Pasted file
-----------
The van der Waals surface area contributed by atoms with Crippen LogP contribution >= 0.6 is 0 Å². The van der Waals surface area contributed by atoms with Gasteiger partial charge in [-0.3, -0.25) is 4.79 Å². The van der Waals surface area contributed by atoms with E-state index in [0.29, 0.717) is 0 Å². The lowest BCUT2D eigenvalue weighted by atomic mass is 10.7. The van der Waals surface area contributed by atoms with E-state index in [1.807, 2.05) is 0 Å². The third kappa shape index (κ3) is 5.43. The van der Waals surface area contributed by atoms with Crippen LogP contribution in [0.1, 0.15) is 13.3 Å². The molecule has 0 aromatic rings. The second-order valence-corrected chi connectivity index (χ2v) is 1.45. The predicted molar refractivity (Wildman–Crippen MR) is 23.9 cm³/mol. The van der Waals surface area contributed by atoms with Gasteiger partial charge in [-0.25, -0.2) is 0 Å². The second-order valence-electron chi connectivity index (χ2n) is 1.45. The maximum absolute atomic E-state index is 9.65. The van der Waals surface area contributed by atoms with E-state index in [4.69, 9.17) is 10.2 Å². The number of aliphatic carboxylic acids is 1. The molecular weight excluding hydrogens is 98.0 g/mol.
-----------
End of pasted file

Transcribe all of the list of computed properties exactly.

The van der Waals surface area contributed by atoms with Crippen LogP contribution >= 0.6 is 0 Å². The van der Waals surface area contributed by atoms with Gasteiger partial charge in [-0.3, -0.25) is 4.79 Å². The van der Waals surface area contributed by atoms with E-state index in [0.29, 0.717) is 0 Å². The lowest BCUT2D eigenvalue weighted by atomic mass is 10.7. The van der Waals surface area contributed by atoms with E-state index in [1.807, 2.05) is 0 Å². The third kappa shape index (κ3) is 5.43. The van der Waals surface area contributed by atoms with Crippen LogP contribution in [0.1, 0.15) is 13.3 Å². The molecule has 0 aromatic rings. The second-order valence-corrected chi connectivity index (χ2v) is 1.45. The predicted molar refractivity (Wildman–Crippen MR) is 23.9 cm³/mol. The van der Waals surface area contributed by atoms with Gasteiger partial charge in [-0.25, -0.2) is 0 Å². The second-order valence-electron chi connectivity index (χ2n) is 1.45. The maximum absolute atomic E-state index is 9.65. The van der Waals surface area contributed by atoms with E-state index in [4.69, 9.17) is 10.2 Å². The number of aliphatic carboxylic acids is 1. The molecular weight excluding hydrogens is 98.0 g/mol.